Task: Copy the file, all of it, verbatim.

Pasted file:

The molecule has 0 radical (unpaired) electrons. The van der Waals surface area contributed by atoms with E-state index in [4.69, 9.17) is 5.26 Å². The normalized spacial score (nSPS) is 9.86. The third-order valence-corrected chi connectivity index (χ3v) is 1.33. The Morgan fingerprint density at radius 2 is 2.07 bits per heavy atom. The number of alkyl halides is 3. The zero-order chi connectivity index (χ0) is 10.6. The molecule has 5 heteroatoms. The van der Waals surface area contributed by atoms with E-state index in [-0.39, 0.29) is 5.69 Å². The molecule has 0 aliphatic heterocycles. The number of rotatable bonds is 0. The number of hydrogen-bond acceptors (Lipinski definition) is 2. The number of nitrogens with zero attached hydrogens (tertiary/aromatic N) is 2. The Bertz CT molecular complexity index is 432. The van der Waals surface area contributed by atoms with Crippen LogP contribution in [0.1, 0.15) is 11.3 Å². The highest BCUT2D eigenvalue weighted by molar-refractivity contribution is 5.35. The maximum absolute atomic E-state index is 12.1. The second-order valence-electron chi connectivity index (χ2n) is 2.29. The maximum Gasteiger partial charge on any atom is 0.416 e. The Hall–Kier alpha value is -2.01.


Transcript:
The molecule has 0 radical (unpaired) electrons. The van der Waals surface area contributed by atoms with E-state index in [4.69, 9.17) is 5.26 Å². The normalized spacial score (nSPS) is 9.86. The third-order valence-corrected chi connectivity index (χ3v) is 1.33. The Morgan fingerprint density at radius 2 is 2.07 bits per heavy atom. The number of alkyl halides is 3. The zero-order chi connectivity index (χ0) is 10.6. The molecule has 5 heteroatoms. The van der Waals surface area contributed by atoms with E-state index in [-0.39, 0.29) is 5.69 Å². The molecule has 0 aliphatic heterocycles. The number of rotatable bonds is 0. The number of hydrogen-bond acceptors (Lipinski definition) is 2. The number of nitrogens with zero attached hydrogens (tertiary/aromatic N) is 2. The Bertz CT molecular complexity index is 432. The van der Waals surface area contributed by atoms with Crippen LogP contribution in [0.1, 0.15) is 11.3 Å². The highest BCUT2D eigenvalue weighted by molar-refractivity contribution is 5.35. The maximum absolute atomic E-state index is 12.1. The second-order valence-electron chi connectivity index (χ2n) is 2.29. The maximum Gasteiger partial charge on any atom is 0.416 e. The Hall–Kier alpha value is -2.01.